Finding the right starting position is crucial when laying your bathroom tiles, as it determines whether the finished floor looks right. The object of planning your layout is to create a ‘central’ area to lay down whole tiles, then to lay edge tiles around this area. When you’re laying your tiles you want to be able to exit the room without walking across newly laid tiles. It’s best to work from the central areas to each corner, then finally work towards the door.

        Step 1

        During this planning stage, it’s very helpful to ‘dry lay’ your tiles down so you know what the final layout will be. To find your starting position, measure the width of your room and mark the centre point on the floor with a pencil. Then from this centre point, position the tiles going towards one of the side walls, inserting spacers between each tile.


        Step 2

        Because a thinner edge will look untidy once laid, it’s important to ensure your edge tile is at least half the width of a whole tile. When dry laying your tiles, if the gap between the last whole tile and the wall is in fact less than half the width of a whole tile, then move all your tiles and spacers away from the wall by half a tile’s width. This ensures a larger and better looking edge tile.


        Step 3

        Once the gap is more than half a tile’s width, mark the position of the last whole tile on the floor. This will be a starting mark for the fitting line.


        Step 4

        Measure the distance from this first fitting mark back to the centre of the room and note it down. You will need this measurement to determine the fitting line along the whole length of the room.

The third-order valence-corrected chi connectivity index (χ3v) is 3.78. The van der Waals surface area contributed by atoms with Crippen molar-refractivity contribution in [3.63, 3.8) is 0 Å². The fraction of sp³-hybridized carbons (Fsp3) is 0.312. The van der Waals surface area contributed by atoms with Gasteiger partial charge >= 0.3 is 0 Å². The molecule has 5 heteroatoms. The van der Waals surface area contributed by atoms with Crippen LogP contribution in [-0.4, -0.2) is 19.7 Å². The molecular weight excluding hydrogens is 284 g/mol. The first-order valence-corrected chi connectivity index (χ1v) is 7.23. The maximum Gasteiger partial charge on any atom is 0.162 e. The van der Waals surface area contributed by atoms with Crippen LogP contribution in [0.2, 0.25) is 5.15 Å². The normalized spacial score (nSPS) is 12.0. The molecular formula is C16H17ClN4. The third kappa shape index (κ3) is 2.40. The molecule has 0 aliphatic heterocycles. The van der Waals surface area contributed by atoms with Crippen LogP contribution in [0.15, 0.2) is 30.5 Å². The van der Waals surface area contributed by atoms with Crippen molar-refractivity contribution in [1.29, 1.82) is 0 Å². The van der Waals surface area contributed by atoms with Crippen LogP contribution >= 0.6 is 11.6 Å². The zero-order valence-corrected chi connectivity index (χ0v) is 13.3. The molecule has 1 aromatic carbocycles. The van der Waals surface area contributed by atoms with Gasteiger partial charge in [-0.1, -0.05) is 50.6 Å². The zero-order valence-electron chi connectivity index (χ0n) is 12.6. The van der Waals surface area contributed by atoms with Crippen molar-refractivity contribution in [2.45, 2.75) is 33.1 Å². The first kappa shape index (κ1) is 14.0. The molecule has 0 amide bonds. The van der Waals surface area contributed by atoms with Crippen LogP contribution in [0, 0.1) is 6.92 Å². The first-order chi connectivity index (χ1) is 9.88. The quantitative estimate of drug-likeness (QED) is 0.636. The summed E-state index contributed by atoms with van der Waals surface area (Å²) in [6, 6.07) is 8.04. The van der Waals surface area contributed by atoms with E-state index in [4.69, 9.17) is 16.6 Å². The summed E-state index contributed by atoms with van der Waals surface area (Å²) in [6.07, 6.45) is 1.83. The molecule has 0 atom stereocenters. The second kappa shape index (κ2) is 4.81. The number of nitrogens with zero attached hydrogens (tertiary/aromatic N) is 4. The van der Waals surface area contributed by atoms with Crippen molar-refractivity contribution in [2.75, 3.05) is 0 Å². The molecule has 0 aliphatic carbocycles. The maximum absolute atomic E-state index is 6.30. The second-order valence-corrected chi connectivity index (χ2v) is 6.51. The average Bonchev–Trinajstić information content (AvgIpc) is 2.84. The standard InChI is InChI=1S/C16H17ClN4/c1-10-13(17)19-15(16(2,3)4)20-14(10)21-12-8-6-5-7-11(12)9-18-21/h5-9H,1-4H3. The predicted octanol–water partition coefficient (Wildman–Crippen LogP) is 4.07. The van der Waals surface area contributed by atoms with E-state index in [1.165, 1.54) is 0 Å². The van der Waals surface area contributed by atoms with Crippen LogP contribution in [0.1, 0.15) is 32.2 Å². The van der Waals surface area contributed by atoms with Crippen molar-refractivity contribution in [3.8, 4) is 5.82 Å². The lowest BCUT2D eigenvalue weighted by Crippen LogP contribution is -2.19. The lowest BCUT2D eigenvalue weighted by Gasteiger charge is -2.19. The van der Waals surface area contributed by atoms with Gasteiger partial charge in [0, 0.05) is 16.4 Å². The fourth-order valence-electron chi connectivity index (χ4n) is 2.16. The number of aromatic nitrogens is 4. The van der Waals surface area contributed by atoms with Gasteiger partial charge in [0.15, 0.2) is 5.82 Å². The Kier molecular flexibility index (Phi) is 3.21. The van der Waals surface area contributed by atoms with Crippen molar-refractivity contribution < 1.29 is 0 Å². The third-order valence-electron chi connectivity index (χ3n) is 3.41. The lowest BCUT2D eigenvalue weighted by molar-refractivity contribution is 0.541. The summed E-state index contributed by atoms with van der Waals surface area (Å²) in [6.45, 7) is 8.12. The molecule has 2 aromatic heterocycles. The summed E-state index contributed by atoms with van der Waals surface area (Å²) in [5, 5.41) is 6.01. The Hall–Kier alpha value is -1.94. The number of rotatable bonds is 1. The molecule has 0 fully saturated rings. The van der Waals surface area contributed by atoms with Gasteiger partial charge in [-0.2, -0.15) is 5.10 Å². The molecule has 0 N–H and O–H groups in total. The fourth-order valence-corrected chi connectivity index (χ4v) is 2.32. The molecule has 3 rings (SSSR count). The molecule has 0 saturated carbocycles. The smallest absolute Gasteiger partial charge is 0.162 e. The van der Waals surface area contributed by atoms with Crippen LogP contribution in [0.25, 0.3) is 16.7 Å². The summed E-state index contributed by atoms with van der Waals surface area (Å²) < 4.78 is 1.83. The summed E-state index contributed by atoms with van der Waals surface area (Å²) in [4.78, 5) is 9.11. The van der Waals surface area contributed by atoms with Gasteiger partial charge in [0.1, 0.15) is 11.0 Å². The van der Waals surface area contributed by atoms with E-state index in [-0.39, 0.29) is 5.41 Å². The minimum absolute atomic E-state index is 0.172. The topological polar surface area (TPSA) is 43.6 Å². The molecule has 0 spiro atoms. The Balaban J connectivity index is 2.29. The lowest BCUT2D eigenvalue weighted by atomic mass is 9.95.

Move further down the room and find the midpoint of the room again. Use the measurement you noted down to mark on the floor the next position of the fitting line. Repeat this process as many times as necessary until you’re confident you have a straight fitting line that runs the length of the room.


        Step 5

        Use a detector to check for hidden pipes and cables around the fitting line. If the area is clear then screw a timber batten into position along the length of the fitting line. If you are laying onto a concrete floor then mark the fitting line with a straight edge and marker – there is no need to fix a batten.


        Step 6

        Now you need to repeat the above process working across the width of the room. The aim is to fix another batten running width-ways. The corner where the two battens meet will be where you start tiling.


        How do I lay bathroom floor tiles?

        So now you have planned your layout and fixed your battens, it's time to actually lay down the bathroom tiles. If you are using adhesive that’s left over from another project, only use it if it’s still in date. You can choose between ready mixed adhesive, and powder that you’ll have to mix yourself.